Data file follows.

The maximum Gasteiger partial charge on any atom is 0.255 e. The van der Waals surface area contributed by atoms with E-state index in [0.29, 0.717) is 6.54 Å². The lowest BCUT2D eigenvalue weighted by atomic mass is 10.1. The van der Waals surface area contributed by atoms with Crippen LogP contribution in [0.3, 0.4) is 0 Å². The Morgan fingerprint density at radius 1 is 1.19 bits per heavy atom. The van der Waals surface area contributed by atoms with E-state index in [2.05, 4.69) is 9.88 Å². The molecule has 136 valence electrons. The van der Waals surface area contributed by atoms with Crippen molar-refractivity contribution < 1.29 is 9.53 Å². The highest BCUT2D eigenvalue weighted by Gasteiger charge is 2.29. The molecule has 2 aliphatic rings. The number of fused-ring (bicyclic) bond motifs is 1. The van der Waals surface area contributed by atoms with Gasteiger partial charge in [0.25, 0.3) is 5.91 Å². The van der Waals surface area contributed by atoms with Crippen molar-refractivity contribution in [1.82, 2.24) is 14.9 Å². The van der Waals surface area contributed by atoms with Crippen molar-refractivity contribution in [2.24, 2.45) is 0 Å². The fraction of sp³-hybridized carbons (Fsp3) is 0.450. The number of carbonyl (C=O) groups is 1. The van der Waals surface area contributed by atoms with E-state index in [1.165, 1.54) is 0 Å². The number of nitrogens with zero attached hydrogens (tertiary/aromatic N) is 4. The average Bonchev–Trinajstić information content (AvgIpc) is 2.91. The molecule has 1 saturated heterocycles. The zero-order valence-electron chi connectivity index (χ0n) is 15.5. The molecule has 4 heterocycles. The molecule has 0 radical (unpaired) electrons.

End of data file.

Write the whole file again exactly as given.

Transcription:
The maximum Gasteiger partial charge on any atom is 0.255 e. The van der Waals surface area contributed by atoms with E-state index in [0.29, 0.717) is 6.54 Å². The lowest BCUT2D eigenvalue weighted by atomic mass is 10.1. The van der Waals surface area contributed by atoms with Crippen LogP contribution in [0.3, 0.4) is 0 Å². The Morgan fingerprint density at radius 1 is 1.19 bits per heavy atom. The van der Waals surface area contributed by atoms with E-state index in [2.05, 4.69) is 9.88 Å². The molecule has 136 valence electrons. The van der Waals surface area contributed by atoms with Crippen molar-refractivity contribution < 1.29 is 9.53 Å². The highest BCUT2D eigenvalue weighted by Gasteiger charge is 2.29. The molecule has 2 aliphatic rings. The number of fused-ring (bicyclic) bond motifs is 1. The van der Waals surface area contributed by atoms with Gasteiger partial charge in [0.25, 0.3) is 5.91 Å². The van der Waals surface area contributed by atoms with Crippen molar-refractivity contribution in [1.82, 2.24) is 14.9 Å². The van der Waals surface area contributed by atoms with Crippen molar-refractivity contribution in [2.24, 2.45) is 0 Å². The fraction of sp³-hybridized carbons (Fsp3) is 0.450. The number of carbonyl (C=O) groups is 1. The van der Waals surface area contributed by atoms with E-state index in [1.165, 1.54) is 0 Å². The number of nitrogens with zero attached hydrogens (tertiary/aromatic N) is 4. The average Bonchev–Trinajstić information content (AvgIpc) is 2.91. The molecule has 1 saturated heterocycles. The zero-order valence-electron chi connectivity index (χ0n) is 15.5. The molecule has 4 heterocycles. The molecule has 0 radical (unpaired) electrons.